Example 1 (Eyaya, 2010)

Given a 2 cm thick steel slab, solve for the temperatures as a function of x and t at t=2.062 seconds if the initial temperatures are given by the relation [24-26]. where *k* for steel is 0.13 cal/sec °cm, c=0.11 cal/g°C and p=7.8 g/cm^{3}.

Solution

By simplification eqn. (1.0) becomes . To solve this equation we take Δx=0.25 cm, then we find Δ*t* by the relation , Δ*t*=0.825 sec.We let β=4, α=64 arbitrarily which implies that . Taking two interpolation points along space coordinates and one along time implies that g=2,b=1,p=3 and for we obtain , then the calculated temperatures are tabulated as shown in **Table 1** [27].

T | x=0 |
x=0.25 |
X=0.50 |
x=0.75 |
x=1.00 |
x=1.25 |
---|---|---|---|---|---|---|

0.0 | 0.0 | 38.27 | 70.71 | 92.39 | 100 | 92.39 |

0.825 | 0.0 | 37.54 | 69.37 | 90.63 | 98.10 | 90.63 |

1.65 | 0.0 | 36.83 | 68.05 | 88.91 | 96.23 | 88.91 |

2.475 | 0.0 | 36.13 | 66.76 | 87.23 | 94.40 | 87.23 |

3.3 | 0.0 | 35.45 | 65.49 | 85.59 | 92.61 | 85.59 |

4.125 | 0.0 | 34.77 | 64.24 | 83.94 | 90.85 | 83.94 |

**Table 1:** Calculated temperatures.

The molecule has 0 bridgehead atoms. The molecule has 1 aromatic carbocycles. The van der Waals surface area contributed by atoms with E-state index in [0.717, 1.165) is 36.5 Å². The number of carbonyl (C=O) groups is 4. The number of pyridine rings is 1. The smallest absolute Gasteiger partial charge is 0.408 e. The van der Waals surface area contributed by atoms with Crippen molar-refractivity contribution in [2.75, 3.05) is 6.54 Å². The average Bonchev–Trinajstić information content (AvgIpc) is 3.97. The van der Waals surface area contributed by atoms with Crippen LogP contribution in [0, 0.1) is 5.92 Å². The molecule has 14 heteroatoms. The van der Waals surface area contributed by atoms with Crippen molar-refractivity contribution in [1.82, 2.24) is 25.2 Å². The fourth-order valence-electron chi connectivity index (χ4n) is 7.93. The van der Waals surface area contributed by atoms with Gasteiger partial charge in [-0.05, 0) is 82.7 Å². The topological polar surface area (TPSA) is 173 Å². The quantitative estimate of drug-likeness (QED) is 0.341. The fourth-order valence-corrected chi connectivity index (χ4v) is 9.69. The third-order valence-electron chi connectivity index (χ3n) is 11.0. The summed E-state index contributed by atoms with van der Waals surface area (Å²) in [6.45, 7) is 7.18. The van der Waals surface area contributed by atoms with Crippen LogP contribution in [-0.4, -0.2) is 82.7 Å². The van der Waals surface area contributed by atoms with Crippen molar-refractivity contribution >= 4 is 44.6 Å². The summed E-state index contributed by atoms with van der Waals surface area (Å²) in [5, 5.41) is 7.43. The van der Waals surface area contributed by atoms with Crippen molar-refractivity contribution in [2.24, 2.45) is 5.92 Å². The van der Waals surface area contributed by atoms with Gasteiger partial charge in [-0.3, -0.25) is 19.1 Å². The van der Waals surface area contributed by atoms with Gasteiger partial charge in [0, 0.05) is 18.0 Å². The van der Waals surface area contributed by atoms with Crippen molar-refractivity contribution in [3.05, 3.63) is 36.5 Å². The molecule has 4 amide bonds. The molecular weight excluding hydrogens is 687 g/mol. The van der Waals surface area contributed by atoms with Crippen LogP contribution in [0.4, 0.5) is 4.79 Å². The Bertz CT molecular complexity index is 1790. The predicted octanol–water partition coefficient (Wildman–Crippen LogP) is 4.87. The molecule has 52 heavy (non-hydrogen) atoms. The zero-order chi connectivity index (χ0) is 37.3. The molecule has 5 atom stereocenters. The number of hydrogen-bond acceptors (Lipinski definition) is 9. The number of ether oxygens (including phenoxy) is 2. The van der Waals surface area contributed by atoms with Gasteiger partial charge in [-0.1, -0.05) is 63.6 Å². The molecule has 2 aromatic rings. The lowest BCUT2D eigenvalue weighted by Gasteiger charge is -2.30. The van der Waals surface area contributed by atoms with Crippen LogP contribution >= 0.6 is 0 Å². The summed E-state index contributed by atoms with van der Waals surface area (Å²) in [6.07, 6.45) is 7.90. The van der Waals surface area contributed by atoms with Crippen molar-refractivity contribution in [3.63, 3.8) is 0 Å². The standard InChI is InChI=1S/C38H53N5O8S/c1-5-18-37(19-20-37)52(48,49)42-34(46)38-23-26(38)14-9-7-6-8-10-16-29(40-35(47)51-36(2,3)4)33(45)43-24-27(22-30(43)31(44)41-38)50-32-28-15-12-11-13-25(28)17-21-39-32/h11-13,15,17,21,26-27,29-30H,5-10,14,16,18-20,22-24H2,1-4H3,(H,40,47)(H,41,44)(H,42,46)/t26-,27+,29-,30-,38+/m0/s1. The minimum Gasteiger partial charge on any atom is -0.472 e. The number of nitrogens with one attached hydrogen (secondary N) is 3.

Example 2 (Eyaya, 2010)

A hollow tube 25 cm long is initially filled with air containing 2% of ethyl alcohol vapors. At the bottom of the tube is a pool of alcohol which evaporates in to the stagnant gas above [6]. (Heat transfers to the alcohol from the surroundings to maintain a constant temperature of, 30°C at which temperature the vapor pressure is 0.1 atm.). At the upper end of the tube, the alcohol vapors dissipate to the outside air, so the concentration is essentially zero. Considering only the effects of molecular diffusion, determine the concentration of alcohol as a function of time and distance measured from the top of the tube.

Solution

Molecular diffusion follows the law where D is the diffusion coefficient, with units in cm2/sec. (This is the same as for the ratio k/cp which is often termed thermal diffusivity). For ethyl alcohol D=0.111 cm2/sec at 30°c, and the vapor pressure is such that 10 volume percent alcohol in air is present at the surface [7]. The initial condition is c(x,0)=3.0 and the boundary conditions are given by c(0,t)=0, c(25,t)=15. Since the length of the tube is 25 cm, we take Δ*x*=5 cm using the maximum value permitted for Δ*t* yields

If we take β=4 , α=3 arbitrarily then and . Taking two interpolation points along space coordinates and one along time implies that g=2, b=1, implies that p=3 and for we obtain then the calculated concentrations of alcohol are tabulated as shown in **Table 2**.

t | x=0 |
x=5 |
x=10 |
x=15 |
x=20 |
x=25 |
---|---|---|---|---|---|---|

0 | 0 | 3.00 | 3.00 | 3.00 | 3.00 | 15 |

21.11 | 0 | 2.63 | 3.00 | 3.00 | 4.50 | 15 |

42.22 | 0 | 2.35 | 2.95 | 3.19 | 5.63 | 15 |